Why do modern directors and writers think they are smarter than some of the best writers in the English language? In this case, Oscar Wilde's great play Lady Windemere's Fan gets distorted, the worst sin coming in the third act of the film. In addition to alterations in the plot, writer Howard Himelstein interjects some of Wilde's random witticisms into the script; for example, there is little reason why America being the only country to go from barbarism to decadence without civilization in between should be included in the film. It's funny, of course, but out of place.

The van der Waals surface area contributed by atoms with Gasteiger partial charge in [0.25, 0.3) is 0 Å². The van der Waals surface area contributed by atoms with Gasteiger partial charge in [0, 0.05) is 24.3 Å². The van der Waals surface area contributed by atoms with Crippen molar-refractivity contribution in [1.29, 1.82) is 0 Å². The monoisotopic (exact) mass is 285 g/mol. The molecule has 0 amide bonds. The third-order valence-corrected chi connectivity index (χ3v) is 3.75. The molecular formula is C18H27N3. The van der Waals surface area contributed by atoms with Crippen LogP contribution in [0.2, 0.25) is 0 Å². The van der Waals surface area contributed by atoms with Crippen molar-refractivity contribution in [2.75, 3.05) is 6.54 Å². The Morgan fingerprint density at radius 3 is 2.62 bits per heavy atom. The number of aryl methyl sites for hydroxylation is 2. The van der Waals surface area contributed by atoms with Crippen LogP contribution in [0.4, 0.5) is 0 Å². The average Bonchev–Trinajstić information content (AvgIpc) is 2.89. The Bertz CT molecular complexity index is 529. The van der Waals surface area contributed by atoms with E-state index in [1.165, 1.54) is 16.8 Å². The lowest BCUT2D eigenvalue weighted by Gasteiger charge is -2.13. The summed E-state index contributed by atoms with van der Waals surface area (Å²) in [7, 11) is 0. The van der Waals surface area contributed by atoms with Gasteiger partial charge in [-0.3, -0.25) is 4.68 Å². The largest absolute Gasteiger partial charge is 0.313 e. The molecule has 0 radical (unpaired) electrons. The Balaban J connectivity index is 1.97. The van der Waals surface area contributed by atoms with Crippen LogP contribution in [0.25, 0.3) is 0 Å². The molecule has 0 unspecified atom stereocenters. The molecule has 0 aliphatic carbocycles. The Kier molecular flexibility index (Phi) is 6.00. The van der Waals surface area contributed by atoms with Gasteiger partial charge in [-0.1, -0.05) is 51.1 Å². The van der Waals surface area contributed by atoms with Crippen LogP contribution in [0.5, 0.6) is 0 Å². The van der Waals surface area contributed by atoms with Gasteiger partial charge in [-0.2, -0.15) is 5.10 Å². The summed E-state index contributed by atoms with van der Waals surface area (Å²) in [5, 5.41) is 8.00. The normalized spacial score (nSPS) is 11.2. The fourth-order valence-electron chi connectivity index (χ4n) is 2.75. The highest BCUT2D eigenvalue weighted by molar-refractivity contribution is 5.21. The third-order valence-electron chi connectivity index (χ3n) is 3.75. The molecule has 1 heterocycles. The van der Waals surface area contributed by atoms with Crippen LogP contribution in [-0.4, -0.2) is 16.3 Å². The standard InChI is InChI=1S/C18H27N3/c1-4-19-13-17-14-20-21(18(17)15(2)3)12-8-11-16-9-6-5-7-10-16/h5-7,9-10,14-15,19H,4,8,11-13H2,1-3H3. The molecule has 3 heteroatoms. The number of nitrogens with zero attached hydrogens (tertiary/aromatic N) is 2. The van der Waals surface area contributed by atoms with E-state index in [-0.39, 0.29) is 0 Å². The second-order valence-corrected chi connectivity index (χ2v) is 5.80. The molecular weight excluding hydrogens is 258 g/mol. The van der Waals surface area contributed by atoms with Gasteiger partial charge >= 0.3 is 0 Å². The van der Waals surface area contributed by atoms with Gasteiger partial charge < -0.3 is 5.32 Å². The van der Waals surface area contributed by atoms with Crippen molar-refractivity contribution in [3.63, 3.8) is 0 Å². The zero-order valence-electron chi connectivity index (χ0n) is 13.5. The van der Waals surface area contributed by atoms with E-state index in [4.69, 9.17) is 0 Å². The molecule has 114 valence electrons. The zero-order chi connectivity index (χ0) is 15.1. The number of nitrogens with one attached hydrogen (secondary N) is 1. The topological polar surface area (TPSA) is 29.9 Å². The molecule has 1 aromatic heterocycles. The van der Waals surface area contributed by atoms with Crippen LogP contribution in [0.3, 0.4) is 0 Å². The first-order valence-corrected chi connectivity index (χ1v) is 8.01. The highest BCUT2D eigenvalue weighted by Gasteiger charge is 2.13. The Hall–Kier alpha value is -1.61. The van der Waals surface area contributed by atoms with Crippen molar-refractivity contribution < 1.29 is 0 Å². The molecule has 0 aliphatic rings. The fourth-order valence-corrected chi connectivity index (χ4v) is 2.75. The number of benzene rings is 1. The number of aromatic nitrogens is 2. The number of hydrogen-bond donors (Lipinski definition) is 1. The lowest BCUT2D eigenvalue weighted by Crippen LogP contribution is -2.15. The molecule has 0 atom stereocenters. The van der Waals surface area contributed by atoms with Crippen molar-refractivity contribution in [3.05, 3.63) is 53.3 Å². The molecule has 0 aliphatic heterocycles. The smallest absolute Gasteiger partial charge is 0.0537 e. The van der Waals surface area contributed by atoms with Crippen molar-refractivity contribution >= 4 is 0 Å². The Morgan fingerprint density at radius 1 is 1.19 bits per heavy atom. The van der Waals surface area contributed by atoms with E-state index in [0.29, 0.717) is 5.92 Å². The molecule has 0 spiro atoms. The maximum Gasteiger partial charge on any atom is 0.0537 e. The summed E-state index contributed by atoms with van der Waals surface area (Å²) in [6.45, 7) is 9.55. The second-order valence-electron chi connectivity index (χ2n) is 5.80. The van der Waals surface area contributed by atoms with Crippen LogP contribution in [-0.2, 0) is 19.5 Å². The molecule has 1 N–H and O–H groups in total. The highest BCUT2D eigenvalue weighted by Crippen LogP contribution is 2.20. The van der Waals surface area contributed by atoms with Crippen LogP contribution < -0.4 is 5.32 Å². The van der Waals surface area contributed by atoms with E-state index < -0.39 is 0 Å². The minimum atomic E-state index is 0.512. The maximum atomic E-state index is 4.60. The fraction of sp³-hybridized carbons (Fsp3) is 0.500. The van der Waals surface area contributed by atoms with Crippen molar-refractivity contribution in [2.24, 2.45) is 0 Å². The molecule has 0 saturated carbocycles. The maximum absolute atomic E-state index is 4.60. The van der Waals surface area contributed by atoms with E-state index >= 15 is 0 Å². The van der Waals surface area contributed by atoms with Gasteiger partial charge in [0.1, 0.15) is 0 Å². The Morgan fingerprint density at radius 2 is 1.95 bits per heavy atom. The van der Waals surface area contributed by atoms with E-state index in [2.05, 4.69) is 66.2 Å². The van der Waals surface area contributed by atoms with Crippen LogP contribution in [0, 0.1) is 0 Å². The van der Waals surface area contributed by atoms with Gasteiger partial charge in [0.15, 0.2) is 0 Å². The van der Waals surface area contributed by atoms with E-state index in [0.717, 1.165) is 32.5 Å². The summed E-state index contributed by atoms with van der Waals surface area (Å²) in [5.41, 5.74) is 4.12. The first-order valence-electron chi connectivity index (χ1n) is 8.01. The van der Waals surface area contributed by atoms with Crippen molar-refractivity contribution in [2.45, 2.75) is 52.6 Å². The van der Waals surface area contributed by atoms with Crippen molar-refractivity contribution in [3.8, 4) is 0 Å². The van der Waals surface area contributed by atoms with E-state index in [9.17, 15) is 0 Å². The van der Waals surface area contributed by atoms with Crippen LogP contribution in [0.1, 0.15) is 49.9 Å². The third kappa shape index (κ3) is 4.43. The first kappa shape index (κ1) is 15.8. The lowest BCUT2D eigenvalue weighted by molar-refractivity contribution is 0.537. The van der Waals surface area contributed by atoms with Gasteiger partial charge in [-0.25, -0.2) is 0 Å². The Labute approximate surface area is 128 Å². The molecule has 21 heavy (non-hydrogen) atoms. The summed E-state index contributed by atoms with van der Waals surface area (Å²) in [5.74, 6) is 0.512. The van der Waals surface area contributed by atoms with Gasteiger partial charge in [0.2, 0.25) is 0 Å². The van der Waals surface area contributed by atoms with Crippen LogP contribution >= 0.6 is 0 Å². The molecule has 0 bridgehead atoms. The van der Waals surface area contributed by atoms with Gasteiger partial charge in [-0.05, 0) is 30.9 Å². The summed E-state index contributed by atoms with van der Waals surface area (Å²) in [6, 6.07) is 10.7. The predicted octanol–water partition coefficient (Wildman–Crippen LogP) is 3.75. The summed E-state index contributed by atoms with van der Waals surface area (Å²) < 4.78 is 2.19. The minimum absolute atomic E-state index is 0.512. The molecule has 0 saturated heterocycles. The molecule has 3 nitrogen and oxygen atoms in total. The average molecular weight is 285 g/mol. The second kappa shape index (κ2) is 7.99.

Helen Hunt does not deliver a strong performance. I often thought that Wilde's sophisticated dialogue puts Hunt out of her element, and Scarlett Johannson isn't much better. Obviously the Britons, Tom Wilkinson and Stephen Campbell Moore aren't similarly affected.
Overall, the source material is strong, but the film isn't.